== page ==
Let’s rewind that story to the part where we gave you a shot? That was a decision reached after a day-long struggle to size you up. What was the hardest part about your interview with Bungie?
DH: I think answering all of the questions that Sage Merrill, our sandbox design lead (aka “The Beard”) had to ask. Bungie’s interview was easily the toughest I’ve ever been through. It was definitely a rite of passage.
Now that you are here, what is the best thing about working for Bungie?
DH: Working with smart, passionate people. We all have the same goal of creating a game that isn’t just well executed but is a game that we all want to play.
Describe how a day in your life at the studio might unfold.
DH:1) Travel to the studio on the back of a Unicorn.2) Have breakfast 1 on 1 with Jason Jones.3) Drink magical elixir to increase mental and physical stamina.4) Take wacky reference video of myself for new animations.5) Animate.6) Get animations in game.7) Iterate8) Iterate9) Iterate10) Celebrate! (go home and sleep)
We’re going to assume that some of the items on that list are totally false. What keeps you focused on the true parts?
DH:Putting in that extra effort, knowing that you can squeeze in just a little more fun for the player is what keeps me going at 2 am. Also, producers will sometimes bring you waffles at 2 in the morning to help you keep working. Thanks Richenburg!
Put yourself in that moment when you’re supercharged with creative energy after a fresh dose of coffee and waffles. If you were to hurl that the energy at the hardest part of doing your job, what would be your target?
DH:The biggest challenge about what I do is creating good-looking animations within the tight constraints that make a video game fun and responsive. A great example of this is authoring a good melee or punch animation. In real life, if you’re going to throw a punch, you might have some type of anticipation or wind up before you throw that uppercut or right cross. In a first person shooter, once the player hits the button, that punch needs to be flying towards its target immediately. Removing that anticipation is the tricky part because that anticipation is what tells your brain what’s going to happen next. Solving visual problems like this is the hardest (and most fun) part of my job.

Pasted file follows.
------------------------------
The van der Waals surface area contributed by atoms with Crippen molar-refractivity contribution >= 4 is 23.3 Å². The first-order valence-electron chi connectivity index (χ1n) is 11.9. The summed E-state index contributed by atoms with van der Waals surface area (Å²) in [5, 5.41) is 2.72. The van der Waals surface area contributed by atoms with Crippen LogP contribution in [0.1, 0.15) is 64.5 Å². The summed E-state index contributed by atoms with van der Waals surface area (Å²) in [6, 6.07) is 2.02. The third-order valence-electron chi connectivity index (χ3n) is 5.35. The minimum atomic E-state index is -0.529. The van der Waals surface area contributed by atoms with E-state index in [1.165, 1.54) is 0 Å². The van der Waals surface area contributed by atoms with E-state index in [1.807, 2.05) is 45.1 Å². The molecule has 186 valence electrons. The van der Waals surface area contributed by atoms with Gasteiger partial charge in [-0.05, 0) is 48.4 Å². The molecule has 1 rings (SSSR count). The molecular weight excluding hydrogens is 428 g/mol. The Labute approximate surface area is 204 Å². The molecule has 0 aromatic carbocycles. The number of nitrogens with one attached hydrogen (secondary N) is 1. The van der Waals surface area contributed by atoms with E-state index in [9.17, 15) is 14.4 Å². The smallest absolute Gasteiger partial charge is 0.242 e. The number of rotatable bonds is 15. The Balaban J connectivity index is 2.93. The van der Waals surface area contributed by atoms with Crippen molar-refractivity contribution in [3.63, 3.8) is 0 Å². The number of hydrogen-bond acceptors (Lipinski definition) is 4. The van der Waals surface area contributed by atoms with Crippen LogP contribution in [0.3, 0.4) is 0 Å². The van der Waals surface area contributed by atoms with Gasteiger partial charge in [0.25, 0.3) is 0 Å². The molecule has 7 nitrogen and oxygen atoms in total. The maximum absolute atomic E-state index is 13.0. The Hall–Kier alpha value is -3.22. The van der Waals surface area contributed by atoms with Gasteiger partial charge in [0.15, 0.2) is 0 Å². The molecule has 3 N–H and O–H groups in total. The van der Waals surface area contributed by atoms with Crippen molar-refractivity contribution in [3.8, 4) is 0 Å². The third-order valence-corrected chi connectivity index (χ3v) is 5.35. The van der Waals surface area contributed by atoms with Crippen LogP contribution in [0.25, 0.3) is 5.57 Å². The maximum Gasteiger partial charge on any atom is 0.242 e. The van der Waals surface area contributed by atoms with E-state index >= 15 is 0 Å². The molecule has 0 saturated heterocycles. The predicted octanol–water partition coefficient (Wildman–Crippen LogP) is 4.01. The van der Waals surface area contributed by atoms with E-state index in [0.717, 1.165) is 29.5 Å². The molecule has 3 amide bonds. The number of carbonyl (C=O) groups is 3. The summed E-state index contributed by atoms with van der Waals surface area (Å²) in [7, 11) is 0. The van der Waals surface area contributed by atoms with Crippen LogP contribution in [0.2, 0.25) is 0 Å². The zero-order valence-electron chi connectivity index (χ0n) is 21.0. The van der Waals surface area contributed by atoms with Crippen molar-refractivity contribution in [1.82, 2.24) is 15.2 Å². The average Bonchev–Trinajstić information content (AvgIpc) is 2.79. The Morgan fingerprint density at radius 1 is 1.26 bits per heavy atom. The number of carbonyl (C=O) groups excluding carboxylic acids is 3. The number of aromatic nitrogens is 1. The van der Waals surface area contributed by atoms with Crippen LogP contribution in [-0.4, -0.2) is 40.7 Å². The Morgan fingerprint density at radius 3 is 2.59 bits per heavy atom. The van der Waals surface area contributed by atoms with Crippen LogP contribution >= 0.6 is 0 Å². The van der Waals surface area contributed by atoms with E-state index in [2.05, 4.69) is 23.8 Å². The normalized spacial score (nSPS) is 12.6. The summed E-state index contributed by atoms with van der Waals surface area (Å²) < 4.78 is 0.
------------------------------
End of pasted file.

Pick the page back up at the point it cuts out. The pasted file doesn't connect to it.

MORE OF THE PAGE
What’s been your favorite solution to that problem? Do you have a punch that has landed more squarely than the rest?
DH: Seeing my work front and center during the E3 demo, and seeing people react positively, was definitely a highlight of my career.
We made some big promises on that day. If they weren't already, the people who are waiting to play Destiny are expecting big things from us now. In the same way, Bungie demands that we also evolve and improve over time. How do you do that?
DH: I find that figure drawing is one of the best ways keep my core art skills sharp. I also animate at home, study filmmaking, and paint.
You’ve grown up to fill an interesting niche that didn’t exist when you were planning your deep sea adventures. If someone put your job on their treasure map, what clues would you leave for them to follow?
DH: Persistence pays off. Figure out what you want to do in this industry (and be specific about it!). Do the research on the best place to learn this skill. Once you’ve learned don’t give up if you get turned down. It took me over a year to find work after I got out of school. Keep practicing your craft and creating new work and don’t get discouraged! Also remember to get feedback about your work from friends, fellow student, and gaming professionals if they have the time.
We’re glad that your persistence paid off, David. We’ll let your hands return to their important work, so that our hands can get in on the action someday.
What sort of treasure are you hunting in your career? Is it something listed on our careers page? While there might not be a map that leads to a job making games, we do try to help with some stories about how members of our team plotted their course. You can find a trove of them in the Breaking In archive.